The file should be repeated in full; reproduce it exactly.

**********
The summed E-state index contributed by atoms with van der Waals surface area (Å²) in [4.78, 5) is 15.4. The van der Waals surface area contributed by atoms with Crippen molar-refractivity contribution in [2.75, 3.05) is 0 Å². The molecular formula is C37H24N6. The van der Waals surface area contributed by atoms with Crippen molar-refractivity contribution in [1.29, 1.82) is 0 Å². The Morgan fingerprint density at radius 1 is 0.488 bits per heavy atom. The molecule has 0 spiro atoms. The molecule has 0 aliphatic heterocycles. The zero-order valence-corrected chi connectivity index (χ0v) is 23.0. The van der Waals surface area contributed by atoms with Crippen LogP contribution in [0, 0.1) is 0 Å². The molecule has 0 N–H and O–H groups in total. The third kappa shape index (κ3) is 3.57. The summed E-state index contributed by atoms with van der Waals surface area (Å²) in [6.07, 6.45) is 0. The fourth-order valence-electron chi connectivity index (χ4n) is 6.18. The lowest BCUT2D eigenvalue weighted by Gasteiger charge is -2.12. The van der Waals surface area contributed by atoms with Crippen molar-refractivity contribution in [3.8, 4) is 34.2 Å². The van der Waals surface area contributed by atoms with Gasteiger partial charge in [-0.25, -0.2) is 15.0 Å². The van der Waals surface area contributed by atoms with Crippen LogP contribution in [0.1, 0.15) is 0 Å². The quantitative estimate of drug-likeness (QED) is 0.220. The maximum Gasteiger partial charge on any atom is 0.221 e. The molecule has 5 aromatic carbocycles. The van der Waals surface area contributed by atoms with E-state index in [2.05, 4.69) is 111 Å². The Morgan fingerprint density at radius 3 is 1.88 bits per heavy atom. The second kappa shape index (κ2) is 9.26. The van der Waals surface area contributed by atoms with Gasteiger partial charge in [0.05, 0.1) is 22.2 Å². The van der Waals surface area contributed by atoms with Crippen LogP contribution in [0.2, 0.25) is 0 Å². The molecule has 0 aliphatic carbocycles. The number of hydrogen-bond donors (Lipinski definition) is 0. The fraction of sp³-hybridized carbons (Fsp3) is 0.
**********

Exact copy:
The summed E-state index contributed by atoms with van der Waals surface area (Å²) in [4.78, 5) is 15.4. The van der Waals surface area contributed by atoms with Crippen molar-refractivity contribution in [2.75, 3.05) is 0 Å². The molecular formula is C37H24N6. The van der Waals surface area contributed by atoms with Crippen molar-refractivity contribution in [1.29, 1.82) is 0 Å². The Morgan fingerprint density at radius 1 is 0.488 bits per heavy atom. The molecule has 0 spiro atoms. The molecule has 0 aliphatic heterocycles. The zero-order valence-corrected chi connectivity index (χ0v) is 23.0. The van der Waals surface area contributed by atoms with Crippen LogP contribution in [0, 0.1) is 0 Å². The molecule has 0 N–H and O–H groups in total. The third kappa shape index (κ3) is 3.57. The summed E-state index contributed by atoms with van der Waals surface area (Å²) in [6.07, 6.45) is 0. The fourth-order valence-electron chi connectivity index (χ4n) is 6.18. The lowest BCUT2D eigenvalue weighted by Gasteiger charge is -2.12. The van der Waals surface area contributed by atoms with Crippen molar-refractivity contribution in [3.8, 4) is 34.2 Å². The van der Waals surface area contributed by atoms with Gasteiger partial charge in [-0.25, -0.2) is 15.0 Å². The van der Waals surface area contributed by atoms with Crippen LogP contribution in [0.1, 0.15) is 0 Å². The quantitative estimate of drug-likeness (QED) is 0.220. The maximum Gasteiger partial charge on any atom is 0.221 e. The molecule has 5 aromatic carbocycles. The van der Waals surface area contributed by atoms with E-state index in [2.05, 4.69) is 111 Å². The Morgan fingerprint density at radius 3 is 1.88 bits per heavy atom. The second kappa shape index (κ2) is 9.26. The van der Waals surface area contributed by atoms with Gasteiger partial charge in [0.05, 0.1) is 22.2 Å². The van der Waals surface area contributed by atoms with Crippen LogP contribution in [0.2, 0.25) is 0 Å². The molecule has 0 aliphatic carbocycles. The number of hydrogen-bond donors (Lipinski definition) is 0. The fraction of sp³-hybridized carbons (Fsp3) is 0.